• When new, previously unidentified hazards are recognized
  • When occupational injuries and illnesses occur
  • When workers are hired and/or reassigned, explaining new processes, operations, or tasks for which a hazard evaluation has not been previously conducted
  • Whenever workplace conditions warrant an inspection

3. How to communicate your safety plan to prevent restaurant injuries and illness

First, it’s important to have clearly defined restaurant and kitchen-specific health and safety rules that are enforced consistently. Next, it’s best to incorporate your safety plan into new worker and temporary employee orientation. Your discussion of restaurant and kitchen health and safety policies and procedures should include a Q & A time for new workers to get clarification since many will be new to the restaurant business. Provide for language translation if necessary. Their supervisor will need to follow up with them to ensure workers are incorporating their training into their daily tasks.

Reinforce your training with posted safety information.

Safety meetings should be held consistently; frequency may vary, depending on the identification of hazards or occurrence of injuries and illnesses. You may also want to consider a system for workers to anonymously inform management about workplace hazards.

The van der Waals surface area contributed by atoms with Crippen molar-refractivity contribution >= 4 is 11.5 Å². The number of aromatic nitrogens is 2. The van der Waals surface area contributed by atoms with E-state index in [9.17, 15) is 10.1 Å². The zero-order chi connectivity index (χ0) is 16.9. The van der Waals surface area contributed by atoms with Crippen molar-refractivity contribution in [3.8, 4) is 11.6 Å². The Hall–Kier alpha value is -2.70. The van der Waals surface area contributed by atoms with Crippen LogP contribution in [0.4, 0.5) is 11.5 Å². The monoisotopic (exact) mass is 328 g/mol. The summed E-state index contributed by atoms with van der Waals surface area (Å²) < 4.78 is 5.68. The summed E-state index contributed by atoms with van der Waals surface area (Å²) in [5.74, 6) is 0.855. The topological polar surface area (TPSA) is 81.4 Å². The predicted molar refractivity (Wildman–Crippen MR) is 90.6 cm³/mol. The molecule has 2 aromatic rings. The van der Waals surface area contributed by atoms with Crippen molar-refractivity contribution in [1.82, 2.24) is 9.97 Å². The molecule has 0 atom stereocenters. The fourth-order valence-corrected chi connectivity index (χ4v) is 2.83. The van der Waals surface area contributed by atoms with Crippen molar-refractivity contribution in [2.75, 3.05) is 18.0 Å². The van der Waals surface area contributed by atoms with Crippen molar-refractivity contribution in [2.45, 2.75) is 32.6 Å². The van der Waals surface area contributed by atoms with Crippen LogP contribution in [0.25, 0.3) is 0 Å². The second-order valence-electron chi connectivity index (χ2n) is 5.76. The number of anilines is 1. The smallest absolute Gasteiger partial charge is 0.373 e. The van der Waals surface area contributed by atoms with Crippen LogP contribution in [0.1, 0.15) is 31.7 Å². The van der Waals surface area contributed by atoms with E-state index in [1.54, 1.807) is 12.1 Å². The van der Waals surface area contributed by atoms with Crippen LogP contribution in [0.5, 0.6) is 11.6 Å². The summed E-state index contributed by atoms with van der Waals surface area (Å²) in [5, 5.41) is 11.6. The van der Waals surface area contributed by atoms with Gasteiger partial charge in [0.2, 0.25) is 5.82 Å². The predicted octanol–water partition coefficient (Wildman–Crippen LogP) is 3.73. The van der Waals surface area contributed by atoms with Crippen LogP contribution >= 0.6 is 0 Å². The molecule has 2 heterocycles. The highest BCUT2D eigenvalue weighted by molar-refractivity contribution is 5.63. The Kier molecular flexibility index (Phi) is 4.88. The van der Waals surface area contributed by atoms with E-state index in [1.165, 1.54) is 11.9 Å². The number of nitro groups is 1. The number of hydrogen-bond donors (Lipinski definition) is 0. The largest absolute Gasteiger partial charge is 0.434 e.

4. Conduct training to prevent restaurant injuries and illness

Your training should include

  • An emergency action plan and fire prevention plan, along with measures for reporting any unsafe conditions, work practices, injuries, and when additional instruction is needed.
  • Use of appropriate clothing, including gloves, footwear, and personal protective equipment.
  • Information about chemical hazards to which employees could be exposed and other hazard communication program information.
  • Availability of toilet, hand-washing, and drinking water facilities.
  • Provisions for medical services and first aid, including emergency procedures

When should you train?

  • When new and temporary workers are onboarded
  • When workers are given new job assignments for which training has not previously been provided
  • Whenever a new hazard is recognized due to the introduction of new substances, processes, procedures, or equipment to the workplace
  • Whenever you become aware of a new or previously unrecognized hazard

5. Restaurant injury investigation and mitigation

Investigation of workplace accidents, hazardous substance exposures, and near-miss incidents will be done by your manager and supervisor, reviewing the scene as soon as possible. Interview affected workers and witnesses, with the goal being fact-finding, not fault-finding. Once they’ve determined the causes of the accident/exposure/near-miss incident, your team can take corrective action to prevent restaurant injuries and illness.

Download this restaurant safety checklist can help you jumpstart creating your plan to lower your risk of restaurant injuries and illness. The checklist is part of a 44-page restaurant worker manual created as a joint project of the Labor Occupational Health Program at UC Berkeley and Young Workers United.

Source: Arrowhead